Huckabee's Christian supporters are a minority in the Republican party. The American secular religion is actually the worship of the dollar. So wealth is associated with virtue, i.e. the richest candidate is normally assumed to be the most virtuous. So I'm betting that Romney will ultimately get the nomination. Also, I noticed the Iowa electronic election marketplace now puts Romney as the leader as well.

Posted by: Bruce rosner on December 22, 2007 at 2:39 PM | PERMALINK

Well, given how Huckabee's fundraising is going, I doubt that 'evangelical money' is a significant factor, but the rest is quite so.

OTOH, compare and contrast this situation with the relationship of liberal doves to Democratic elites. Well, mostly compare, since it'd be tough to find a contrast with it.

Posted by: Bo on December 22, 2007 at 2:40 PM | PERMALINK

Huckabee's Christian supporters are a minority in the Republican party.

But a large minority that the Repub party needs in order to win elections. And a minority to which the party has been making empty promises for a long time. Hence, an angry minority that figures it's about time it gets what it's been paying for.

This is indeed fun to watch. Just so long as we don't somehow end up with a president Huck.

Posted by: bob on December 22, 2007 at 2:46 PM | PERMALINK

This discussion reminds me of the Thomas Frank book, "What's the Matter with Kansas". Could it be that evangelicals and other red state types are finally waking up to the fact they have been used?

Posted by: RWH on December 22, 2007 at 2:48 PM | PERMALINK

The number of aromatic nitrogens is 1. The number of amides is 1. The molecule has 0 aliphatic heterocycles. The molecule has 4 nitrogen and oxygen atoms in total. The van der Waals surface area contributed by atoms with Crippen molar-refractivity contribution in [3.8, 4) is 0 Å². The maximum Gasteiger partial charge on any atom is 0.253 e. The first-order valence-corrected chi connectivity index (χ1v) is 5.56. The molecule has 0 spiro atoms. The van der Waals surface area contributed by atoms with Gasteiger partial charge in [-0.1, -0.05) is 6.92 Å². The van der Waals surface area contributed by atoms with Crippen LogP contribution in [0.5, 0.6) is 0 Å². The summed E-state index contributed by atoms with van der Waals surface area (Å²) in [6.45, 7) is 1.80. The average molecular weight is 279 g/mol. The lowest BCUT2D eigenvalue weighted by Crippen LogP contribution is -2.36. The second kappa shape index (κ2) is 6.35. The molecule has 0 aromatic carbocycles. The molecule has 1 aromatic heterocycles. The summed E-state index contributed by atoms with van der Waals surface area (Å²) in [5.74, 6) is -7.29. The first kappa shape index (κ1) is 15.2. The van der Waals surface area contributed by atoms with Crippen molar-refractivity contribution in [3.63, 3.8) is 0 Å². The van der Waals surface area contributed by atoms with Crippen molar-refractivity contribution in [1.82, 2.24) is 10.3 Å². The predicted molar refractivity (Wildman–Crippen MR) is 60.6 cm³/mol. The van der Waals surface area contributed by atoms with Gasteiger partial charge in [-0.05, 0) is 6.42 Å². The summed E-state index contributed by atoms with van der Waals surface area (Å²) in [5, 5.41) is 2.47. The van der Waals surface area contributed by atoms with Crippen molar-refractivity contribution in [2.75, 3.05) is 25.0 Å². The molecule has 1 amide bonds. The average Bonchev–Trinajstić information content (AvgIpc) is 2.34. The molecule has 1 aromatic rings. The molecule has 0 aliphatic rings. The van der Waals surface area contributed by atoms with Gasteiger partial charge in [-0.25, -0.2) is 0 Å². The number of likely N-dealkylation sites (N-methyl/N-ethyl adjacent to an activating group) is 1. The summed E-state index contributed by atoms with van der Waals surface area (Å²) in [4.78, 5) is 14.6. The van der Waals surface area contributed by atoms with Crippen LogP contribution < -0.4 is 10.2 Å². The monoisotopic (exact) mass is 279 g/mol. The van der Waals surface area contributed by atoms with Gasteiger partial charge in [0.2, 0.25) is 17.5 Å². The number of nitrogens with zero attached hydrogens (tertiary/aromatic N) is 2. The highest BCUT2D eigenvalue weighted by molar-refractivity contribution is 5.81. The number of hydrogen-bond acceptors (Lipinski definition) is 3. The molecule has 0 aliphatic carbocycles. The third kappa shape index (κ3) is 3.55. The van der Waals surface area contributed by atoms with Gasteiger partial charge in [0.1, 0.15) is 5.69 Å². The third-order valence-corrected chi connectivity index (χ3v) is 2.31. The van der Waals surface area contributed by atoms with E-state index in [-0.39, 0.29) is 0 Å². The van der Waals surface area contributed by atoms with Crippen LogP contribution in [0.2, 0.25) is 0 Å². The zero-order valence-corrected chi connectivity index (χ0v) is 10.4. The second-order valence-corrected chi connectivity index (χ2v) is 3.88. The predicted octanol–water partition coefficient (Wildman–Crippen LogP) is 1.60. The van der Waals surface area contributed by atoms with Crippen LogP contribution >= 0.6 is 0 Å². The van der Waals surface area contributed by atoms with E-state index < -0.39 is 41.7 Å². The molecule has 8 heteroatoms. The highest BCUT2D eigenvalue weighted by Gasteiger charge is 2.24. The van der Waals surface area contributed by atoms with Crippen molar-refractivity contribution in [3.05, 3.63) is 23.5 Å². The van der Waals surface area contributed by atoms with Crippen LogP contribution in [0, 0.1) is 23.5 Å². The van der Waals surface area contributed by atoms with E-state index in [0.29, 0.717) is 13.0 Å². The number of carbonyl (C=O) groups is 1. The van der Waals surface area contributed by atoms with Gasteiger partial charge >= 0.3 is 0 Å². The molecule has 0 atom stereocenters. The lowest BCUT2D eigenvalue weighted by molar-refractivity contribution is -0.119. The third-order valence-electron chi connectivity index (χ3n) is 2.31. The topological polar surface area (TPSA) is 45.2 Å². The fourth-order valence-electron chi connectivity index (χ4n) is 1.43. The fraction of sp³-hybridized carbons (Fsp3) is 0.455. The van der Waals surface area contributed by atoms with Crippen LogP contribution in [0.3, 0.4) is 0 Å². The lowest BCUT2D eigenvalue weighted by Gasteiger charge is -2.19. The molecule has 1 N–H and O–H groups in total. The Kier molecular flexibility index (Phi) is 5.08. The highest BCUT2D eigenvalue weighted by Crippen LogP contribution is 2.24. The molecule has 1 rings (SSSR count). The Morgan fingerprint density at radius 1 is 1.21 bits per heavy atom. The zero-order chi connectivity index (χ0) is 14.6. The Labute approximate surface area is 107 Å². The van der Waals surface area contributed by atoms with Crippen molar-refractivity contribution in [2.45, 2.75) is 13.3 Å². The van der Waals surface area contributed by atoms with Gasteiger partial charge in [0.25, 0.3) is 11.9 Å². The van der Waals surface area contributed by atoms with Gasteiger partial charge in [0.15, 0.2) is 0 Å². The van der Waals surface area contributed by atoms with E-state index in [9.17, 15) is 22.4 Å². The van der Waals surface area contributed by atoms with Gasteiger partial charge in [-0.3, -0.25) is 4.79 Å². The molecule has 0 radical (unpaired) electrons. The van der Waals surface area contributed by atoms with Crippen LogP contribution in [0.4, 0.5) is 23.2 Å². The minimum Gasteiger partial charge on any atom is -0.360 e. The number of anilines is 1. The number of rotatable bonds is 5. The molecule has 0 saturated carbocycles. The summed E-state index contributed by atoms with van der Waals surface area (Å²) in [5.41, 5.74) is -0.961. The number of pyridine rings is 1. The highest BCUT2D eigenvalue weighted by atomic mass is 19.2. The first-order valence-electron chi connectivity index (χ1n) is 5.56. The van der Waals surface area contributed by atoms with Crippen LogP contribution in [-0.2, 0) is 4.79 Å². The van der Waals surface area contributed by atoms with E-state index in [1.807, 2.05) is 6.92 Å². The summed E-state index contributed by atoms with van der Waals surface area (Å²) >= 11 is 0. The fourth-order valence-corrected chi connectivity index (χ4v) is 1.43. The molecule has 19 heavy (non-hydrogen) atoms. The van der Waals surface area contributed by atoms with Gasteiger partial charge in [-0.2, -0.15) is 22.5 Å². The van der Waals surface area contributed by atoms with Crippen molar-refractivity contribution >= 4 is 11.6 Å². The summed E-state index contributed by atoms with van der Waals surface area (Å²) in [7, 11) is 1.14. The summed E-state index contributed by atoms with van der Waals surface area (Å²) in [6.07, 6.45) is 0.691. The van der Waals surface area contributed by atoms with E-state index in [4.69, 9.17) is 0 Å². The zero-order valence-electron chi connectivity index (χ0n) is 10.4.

I have to agree with David, though much of the rest of the blog post was justifiable, the bit about Noonan and "the idiot" vote invalidly implied that she equated "the idiot" vote with evangelicals in general.

Posted by: TK on December 22, 2007 at 2:49 PM | PERMALINK

The real question now is whether the evangelicals will come out to vote for a money-conservative next Fall. Will they vote for Romney or McCain in the General election, or just sit it out?

There will be some kind of effort among the Republican leaders, both MoneyCon and Evangelical, to reunify the national Republican Party before next November, and none of the followers will vote for the Democrat under any conditions anyway. Can the leaders make reunification work among the followers if Huckabee feels dissed by the MoneyCons and continues to say so?

I doubt it. The only thing that will pull them together is a broad feeling that there is a reasonable chance for the Republican candidate to win the Presidency. That feeling doesn't exist right now, and with 10 months left to go and a Recession getting deeper, it is unlikely to change.